Moreover, Pickett was absolutely correct when he talked about how the Cowboys were gashing that Packers line with textbook blocking. It happened over and over, but there are few better examples than Murray’s 16-yard run with 1:08 left in the first quarter. Dallas had second-and-1 at the Green Bay 41-yard line, and the effort put forth by Dallas’ offensive line was singularly impressive.
This was an obvious run set for the Cowboys — they went max-protect, with a tight end on each side of the formation, and two receivers to the left. Green Bay countered with a single-high safety look in their base personnel, and safety Morgan Burnett (42) in the box as the eighth run-read defender. At the snap, Dallas went with zone slide blocking to the right side and executed just about perfectly. Even before Romo handed the ball to Murray, the hole created for the running back was pretty epic.
Tight end Jason Witten shoved left outside linebacker Mike Neal out of the play using his own momentum, while right tackle Doug Free and right guard Mackenzy Bernadeau bulled left defensive end Josh Boyd to the ground. Center Travis Frederick executed a two-man block, chipping Pickett before he hit the second level to deal with inside linebacker Brad Jones. Left guard Ronald Leary shot over to take Pickett as Frederick moved up, and left tackle Tyron Smith cut right end Mike Daniels out of the play. Linebacker A.J. Hawk (50) cooperated by overrunning the play outside.
Murray had a clear and developing gap read before he got the ball, and he didn’t hesitate to work it.
Frederick didn’t quite get to Jones, but it didn’t matter because Murray shook Jones away and was off to the races, heading out of bounds 16 yards later.
Murray’s last run of the game came with 12:04 left in the fourth quarter and Dallas still up, 29-24. It was a 15-yard gain from the Dallas 30-yard line on first-and-10, and though it was negated by a Dez Bryant hold, the play is yet another indicator of how well Dallas’ ground game was working. The Packers had coverage to the Cowboys’ left side, but this was effectively a nine-in-the-box defense that read run right away. And it was even more telegraphed as a run play when tight end James Hanna (84) motioned from the left side of the formation to left offset-I formation fullback.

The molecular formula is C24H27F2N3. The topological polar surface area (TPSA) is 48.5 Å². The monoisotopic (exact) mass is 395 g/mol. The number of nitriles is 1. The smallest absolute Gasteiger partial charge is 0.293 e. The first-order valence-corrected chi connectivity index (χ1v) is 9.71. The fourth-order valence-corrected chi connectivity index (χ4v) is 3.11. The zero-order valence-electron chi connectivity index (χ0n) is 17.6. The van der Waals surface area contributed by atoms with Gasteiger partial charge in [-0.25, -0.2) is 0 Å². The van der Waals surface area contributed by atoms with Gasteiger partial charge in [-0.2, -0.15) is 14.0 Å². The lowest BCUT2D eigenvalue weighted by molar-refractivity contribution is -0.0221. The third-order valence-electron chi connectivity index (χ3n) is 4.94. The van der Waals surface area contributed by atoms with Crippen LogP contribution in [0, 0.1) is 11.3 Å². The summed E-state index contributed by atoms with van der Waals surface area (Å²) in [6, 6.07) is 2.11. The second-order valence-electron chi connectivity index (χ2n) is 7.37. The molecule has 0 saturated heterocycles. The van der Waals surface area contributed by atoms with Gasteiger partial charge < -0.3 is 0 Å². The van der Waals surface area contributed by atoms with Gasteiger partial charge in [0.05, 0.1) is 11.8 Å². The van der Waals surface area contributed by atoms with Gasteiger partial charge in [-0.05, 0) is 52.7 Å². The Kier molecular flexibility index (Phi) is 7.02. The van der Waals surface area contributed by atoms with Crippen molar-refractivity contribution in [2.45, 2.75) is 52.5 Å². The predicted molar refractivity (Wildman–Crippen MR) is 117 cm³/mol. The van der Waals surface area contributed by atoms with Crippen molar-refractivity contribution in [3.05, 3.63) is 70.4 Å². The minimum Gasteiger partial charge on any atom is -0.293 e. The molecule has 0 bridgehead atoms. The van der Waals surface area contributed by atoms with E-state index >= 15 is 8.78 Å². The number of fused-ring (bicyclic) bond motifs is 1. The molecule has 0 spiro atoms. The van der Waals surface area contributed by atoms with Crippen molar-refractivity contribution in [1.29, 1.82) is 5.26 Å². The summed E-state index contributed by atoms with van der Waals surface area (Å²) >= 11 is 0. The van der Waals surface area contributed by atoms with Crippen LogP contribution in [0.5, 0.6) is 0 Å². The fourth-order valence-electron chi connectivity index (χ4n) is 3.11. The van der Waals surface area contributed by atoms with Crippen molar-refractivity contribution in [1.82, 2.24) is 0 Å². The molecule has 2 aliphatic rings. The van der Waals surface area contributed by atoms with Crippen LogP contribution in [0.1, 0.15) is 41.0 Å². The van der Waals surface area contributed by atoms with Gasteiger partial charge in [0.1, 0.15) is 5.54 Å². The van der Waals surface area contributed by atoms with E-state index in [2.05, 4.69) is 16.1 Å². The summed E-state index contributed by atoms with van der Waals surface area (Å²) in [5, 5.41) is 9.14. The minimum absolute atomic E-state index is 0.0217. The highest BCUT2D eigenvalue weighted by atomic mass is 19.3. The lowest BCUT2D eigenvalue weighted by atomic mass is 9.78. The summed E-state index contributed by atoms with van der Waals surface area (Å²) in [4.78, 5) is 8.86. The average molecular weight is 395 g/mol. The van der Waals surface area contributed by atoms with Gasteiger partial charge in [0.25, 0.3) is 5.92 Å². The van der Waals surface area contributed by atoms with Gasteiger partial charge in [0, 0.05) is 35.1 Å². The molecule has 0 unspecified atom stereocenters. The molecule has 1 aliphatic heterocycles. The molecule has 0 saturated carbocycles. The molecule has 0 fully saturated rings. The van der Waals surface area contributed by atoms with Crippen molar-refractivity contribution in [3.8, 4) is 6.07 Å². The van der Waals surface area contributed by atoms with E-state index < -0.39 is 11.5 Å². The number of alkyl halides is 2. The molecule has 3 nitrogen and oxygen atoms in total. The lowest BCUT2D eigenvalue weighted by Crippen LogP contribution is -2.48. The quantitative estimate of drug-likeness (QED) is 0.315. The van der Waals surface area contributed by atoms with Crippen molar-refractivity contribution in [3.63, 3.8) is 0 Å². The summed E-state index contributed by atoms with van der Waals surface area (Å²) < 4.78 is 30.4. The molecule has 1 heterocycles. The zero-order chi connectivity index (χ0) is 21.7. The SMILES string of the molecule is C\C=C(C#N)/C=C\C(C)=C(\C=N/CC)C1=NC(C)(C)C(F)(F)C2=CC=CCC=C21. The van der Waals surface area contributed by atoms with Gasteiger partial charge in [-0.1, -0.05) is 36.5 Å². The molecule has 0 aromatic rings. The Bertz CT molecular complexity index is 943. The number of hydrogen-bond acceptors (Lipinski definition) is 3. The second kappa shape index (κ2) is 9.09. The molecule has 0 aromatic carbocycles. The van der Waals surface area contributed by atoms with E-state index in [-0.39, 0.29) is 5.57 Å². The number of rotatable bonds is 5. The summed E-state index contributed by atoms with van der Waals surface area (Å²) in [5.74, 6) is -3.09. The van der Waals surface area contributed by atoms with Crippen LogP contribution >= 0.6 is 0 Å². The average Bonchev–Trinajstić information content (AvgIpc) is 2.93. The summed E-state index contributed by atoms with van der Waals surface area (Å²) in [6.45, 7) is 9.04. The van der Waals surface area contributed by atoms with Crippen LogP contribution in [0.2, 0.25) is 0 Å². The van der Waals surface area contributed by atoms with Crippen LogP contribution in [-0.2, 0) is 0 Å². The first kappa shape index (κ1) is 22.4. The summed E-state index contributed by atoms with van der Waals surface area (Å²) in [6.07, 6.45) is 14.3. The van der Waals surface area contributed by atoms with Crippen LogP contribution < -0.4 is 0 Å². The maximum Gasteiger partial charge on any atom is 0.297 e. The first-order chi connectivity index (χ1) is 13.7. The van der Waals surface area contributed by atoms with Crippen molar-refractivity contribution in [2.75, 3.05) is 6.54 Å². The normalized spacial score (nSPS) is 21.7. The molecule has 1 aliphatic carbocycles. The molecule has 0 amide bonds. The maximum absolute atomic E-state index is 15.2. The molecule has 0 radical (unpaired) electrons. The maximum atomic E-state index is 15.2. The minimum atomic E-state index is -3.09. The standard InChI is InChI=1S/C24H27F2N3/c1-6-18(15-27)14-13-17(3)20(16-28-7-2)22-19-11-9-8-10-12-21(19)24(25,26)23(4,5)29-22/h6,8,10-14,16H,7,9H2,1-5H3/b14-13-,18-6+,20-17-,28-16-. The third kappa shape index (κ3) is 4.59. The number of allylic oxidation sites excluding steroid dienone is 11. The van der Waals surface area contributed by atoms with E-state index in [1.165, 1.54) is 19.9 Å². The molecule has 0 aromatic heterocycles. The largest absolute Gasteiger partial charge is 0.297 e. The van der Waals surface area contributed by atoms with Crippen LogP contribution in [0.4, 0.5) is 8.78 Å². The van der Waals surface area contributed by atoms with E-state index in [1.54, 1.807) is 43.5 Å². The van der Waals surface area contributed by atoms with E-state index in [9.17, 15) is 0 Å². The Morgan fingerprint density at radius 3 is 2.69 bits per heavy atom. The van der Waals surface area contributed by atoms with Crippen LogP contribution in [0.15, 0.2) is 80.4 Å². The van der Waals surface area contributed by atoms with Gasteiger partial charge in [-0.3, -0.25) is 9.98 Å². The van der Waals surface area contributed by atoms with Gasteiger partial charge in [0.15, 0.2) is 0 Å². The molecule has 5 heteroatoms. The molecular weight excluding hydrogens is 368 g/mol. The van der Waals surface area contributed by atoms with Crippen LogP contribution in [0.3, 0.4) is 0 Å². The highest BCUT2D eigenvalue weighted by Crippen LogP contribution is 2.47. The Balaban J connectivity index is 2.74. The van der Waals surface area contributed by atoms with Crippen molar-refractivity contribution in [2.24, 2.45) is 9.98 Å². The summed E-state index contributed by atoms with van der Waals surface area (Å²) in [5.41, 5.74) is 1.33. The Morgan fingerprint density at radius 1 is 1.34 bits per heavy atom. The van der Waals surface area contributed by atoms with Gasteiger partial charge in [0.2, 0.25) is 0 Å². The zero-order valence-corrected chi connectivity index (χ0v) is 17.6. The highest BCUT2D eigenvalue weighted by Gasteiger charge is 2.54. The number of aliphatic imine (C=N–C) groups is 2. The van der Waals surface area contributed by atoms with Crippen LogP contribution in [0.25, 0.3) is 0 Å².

This time, the Cowboys didn’t go with zone blocking. They pulled the left guard Leary to take care of Neal on the right edge, while Frederick single-blocked Pickett and Bernadeau did the same to mammoth tackle B.J. Raji. Hanna crossed over to block Brad Jones at the second level, and Free dealt with Hawk. Murray slipped through the phalanx of blocks from the line and burst out to the open field.
Sadly, it was easy to see the results of Bryant’s creative “blocking” just as Murray was about to bust loose. And just like that, Murray was done for the day as a runner, and nobody seemed to know why.
On Tuesday, Garrett claimed Callahan was calling the plays, which made little sense, as Callahan is the architect of the run game that actually works. He said the Packers were starting to load up against the run and that his team could have found more effective ways to deal with that. Here’s the thing: If Garrett actually believed that after watching the tape, he needs a vacation. It was crushingly obvious that Dallas was running well against Green Bay no matter what defense they put out there.
“We’re trying to win the football game. DeMarco knows that,” the coach said. “We want to give him every opportunity we can. He knows how much we appreciate him and how well he’s playing, and we’ll continue to give him opportunities if they’re worthwhile.”
Let’s talk about worthwhile opportunities. Murray finished his day with just two negative plays as a runner, and that gave him the highest DYAR (FO’s cumulative efficiency metric) of any back in Week 15. As FO’s Vince Verhei pointed out on Tuesday, “The average offense this season has run the ball 54 percent of the time when ahead in the second half, and 57 percent of the time when ahead by at least two scores. The Cowboys, meanwhile, had 21 passes and seven runs with a lead in the second half, and nine passes and four runs when ahead by two scores. Did we mention that over the course of the season, Murray is now second in rushing DYAR? This is the kind of guy you want killing the clock and moving the chains. Whomever’s to blame, there’s clearly something askew in the Dallas game plan.”
Clearly, and it had not shown up more obviously in any game in the Garrett era. It leads one to believe that unless the Cowboys manage a hot streak and somehow get into the playoffs, the Garrett era is about to come to an end. And as much as Jerry Jones is responsible for what ails the Cowboys franchise these days, Garrett will have nobody to blame but himself.